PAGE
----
In DFC’s neck of the (literal) woods, we don’t get many trick-or-treaters. But I have many fond memories of busy Halloweens back when we lived in the suburbs. My kids especially loved going next door in their spooky costumes, to be rewarded by full-sized chocolate bars—the king of treats!—from our impressed neighbours.
Now, a team of researchers has shown that chocolate is not only the best thing to find in your pumpkin-shaped candy bucket tomorrow night. Its chief waste product—cocoa pod husks—could have big benefits for human health. The team, led by the University of St. Andrews, has processed the external hulls of the cocoa bean into a plant-derived flame retardant. This innovation is two-pronged: not only does it find a use for a whopping 20 million tonnes of biomass that’s usually just thrown out, it also has the potential to pivot the flame retardant industry away from harmful petrochemicals.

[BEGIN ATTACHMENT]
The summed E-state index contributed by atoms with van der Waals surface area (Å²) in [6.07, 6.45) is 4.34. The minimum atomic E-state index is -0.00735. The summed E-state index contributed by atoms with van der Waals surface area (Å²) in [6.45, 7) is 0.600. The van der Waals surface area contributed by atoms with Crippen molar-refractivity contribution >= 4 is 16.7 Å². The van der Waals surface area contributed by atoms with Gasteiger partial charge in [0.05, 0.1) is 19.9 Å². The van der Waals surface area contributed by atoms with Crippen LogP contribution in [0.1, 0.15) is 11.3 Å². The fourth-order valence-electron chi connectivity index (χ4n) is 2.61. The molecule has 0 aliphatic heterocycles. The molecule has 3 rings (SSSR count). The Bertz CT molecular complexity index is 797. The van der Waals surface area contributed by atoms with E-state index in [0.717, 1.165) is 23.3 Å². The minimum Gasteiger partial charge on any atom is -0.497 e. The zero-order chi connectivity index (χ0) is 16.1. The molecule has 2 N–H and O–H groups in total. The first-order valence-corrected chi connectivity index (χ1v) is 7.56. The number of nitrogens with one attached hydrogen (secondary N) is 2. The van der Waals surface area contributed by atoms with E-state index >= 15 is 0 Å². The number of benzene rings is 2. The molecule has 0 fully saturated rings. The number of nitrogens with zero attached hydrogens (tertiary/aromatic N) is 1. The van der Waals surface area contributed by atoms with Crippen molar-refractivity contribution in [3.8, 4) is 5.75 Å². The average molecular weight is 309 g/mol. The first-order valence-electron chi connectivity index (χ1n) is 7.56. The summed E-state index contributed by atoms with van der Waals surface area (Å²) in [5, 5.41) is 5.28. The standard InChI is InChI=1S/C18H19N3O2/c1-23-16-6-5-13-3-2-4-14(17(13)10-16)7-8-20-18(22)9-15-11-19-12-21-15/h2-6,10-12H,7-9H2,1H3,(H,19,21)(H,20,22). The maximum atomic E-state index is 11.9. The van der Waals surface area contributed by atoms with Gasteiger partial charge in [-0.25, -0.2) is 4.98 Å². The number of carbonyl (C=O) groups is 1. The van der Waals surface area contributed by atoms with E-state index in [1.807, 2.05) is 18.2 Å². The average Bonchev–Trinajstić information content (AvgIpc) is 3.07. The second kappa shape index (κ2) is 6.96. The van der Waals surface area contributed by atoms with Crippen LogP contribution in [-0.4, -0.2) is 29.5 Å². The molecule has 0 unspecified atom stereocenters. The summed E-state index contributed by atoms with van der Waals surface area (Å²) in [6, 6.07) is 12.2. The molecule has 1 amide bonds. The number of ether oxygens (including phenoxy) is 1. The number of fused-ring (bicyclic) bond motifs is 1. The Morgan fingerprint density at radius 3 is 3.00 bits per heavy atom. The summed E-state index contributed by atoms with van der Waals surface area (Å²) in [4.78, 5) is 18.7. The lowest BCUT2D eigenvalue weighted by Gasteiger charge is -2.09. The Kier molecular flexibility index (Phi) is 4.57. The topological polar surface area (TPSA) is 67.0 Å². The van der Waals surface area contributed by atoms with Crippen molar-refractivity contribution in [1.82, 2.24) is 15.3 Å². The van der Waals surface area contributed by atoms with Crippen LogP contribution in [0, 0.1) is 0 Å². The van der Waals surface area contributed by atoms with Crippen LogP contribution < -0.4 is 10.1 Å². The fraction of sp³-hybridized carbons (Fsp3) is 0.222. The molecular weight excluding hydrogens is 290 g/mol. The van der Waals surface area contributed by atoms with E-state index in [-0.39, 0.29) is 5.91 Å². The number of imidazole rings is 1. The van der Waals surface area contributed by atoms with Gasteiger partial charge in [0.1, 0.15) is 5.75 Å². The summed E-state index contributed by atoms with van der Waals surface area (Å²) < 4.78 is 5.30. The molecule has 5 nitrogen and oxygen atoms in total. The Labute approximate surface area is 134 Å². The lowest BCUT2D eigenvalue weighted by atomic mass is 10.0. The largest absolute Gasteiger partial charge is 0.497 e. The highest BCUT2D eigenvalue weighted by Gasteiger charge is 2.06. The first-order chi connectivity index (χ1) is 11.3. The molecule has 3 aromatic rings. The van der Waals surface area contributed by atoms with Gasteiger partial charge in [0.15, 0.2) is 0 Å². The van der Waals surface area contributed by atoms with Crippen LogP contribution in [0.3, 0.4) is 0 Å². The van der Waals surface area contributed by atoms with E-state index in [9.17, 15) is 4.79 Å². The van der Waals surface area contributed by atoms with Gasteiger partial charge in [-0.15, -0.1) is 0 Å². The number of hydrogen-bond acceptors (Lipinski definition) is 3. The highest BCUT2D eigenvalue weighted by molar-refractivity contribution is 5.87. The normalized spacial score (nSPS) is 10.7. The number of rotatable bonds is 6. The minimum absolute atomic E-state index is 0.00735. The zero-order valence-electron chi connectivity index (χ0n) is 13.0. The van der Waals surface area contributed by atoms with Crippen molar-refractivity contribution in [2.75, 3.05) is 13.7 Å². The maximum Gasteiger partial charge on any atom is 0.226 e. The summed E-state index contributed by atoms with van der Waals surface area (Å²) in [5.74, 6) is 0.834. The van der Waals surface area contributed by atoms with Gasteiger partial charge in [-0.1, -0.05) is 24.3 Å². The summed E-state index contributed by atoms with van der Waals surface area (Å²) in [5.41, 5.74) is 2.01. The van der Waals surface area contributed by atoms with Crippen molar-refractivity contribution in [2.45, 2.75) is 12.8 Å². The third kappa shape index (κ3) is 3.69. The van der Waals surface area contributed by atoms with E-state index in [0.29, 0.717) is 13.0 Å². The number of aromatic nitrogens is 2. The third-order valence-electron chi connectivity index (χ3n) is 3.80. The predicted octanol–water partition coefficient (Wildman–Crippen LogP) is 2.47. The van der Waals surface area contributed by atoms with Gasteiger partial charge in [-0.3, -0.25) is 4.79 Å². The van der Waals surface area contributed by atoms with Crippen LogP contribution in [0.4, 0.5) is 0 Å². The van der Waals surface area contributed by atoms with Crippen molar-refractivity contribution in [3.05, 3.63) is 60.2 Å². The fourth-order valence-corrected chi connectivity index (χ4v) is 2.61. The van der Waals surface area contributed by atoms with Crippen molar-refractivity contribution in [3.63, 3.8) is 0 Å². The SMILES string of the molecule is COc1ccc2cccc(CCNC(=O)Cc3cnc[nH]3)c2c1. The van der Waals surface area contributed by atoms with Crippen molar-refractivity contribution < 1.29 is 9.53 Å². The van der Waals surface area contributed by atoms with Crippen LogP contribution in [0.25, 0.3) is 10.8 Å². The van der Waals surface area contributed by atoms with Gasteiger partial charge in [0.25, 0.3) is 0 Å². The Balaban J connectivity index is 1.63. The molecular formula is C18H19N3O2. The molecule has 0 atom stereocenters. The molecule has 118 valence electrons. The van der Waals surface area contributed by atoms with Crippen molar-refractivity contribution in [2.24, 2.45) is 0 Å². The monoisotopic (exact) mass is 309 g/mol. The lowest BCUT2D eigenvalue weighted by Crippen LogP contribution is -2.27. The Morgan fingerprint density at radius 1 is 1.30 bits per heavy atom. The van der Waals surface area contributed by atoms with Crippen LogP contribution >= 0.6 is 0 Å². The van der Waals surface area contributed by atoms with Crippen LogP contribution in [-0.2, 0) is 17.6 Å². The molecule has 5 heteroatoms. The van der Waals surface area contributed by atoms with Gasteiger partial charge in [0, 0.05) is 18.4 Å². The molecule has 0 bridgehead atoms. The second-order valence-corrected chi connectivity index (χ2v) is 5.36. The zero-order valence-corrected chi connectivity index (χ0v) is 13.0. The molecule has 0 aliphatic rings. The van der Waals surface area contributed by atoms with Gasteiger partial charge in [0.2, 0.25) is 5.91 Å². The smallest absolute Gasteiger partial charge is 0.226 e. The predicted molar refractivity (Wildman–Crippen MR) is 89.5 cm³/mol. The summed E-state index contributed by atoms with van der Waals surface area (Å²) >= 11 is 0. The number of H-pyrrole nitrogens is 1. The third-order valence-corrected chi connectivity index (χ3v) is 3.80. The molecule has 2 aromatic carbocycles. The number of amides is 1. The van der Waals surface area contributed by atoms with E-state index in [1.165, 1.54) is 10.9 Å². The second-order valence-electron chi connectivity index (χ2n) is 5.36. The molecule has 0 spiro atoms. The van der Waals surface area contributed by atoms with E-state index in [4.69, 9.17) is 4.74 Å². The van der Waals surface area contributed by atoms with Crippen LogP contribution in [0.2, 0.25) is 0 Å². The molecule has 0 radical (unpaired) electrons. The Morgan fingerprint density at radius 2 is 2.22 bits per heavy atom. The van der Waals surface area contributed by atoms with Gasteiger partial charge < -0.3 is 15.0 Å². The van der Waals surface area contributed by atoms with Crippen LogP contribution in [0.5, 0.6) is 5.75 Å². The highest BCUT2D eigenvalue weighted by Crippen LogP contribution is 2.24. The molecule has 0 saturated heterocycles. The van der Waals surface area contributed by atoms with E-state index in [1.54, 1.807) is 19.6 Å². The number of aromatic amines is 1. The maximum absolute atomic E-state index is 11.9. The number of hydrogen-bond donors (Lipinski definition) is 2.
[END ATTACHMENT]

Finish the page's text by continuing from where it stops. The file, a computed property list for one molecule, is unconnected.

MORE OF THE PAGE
It all started with the fact that cocoa pod husks are high in lignin, a tough polymer found in hardwood trees and other woody plants, which can be processed out for practical applications.
“The researchers obtained cocoa husks and milled them into a powder. After rinsing to remove fatty residues, they boiled the powdered husks in a mixture of butanol and acid, a standard lignin extraction method called the butanosolv process. They next confirmed the isolated lignin’s quality and high purity, finding no evidence of carbohydrates or other contaminants.
Then, over the course of three chemical steps, the team modified the pure lignin biopolymer to have flame-retardant properties. They attached 9,10-dihydro-9-oxa-10-phosphaphenanthrene-10-oxide, which is a fire suppressant molecule called DOPO, into the backbone of the lignin polymer. In experiments, when the modified lignin was heated, it charred—but did not burn up—a sign that it could act as a flame retardant.”
The team’s results are promising enough that they plan to move into testing phases, including key human safety tests. Flame retardants have long been a necessary evil; Sure, they protect us from fires, but all the while they leach into our water, fellow animals, and even ourselves. Perhaps this new, chocolatey variation will bring as much joy to the environment as Halloween candy does to our tongues!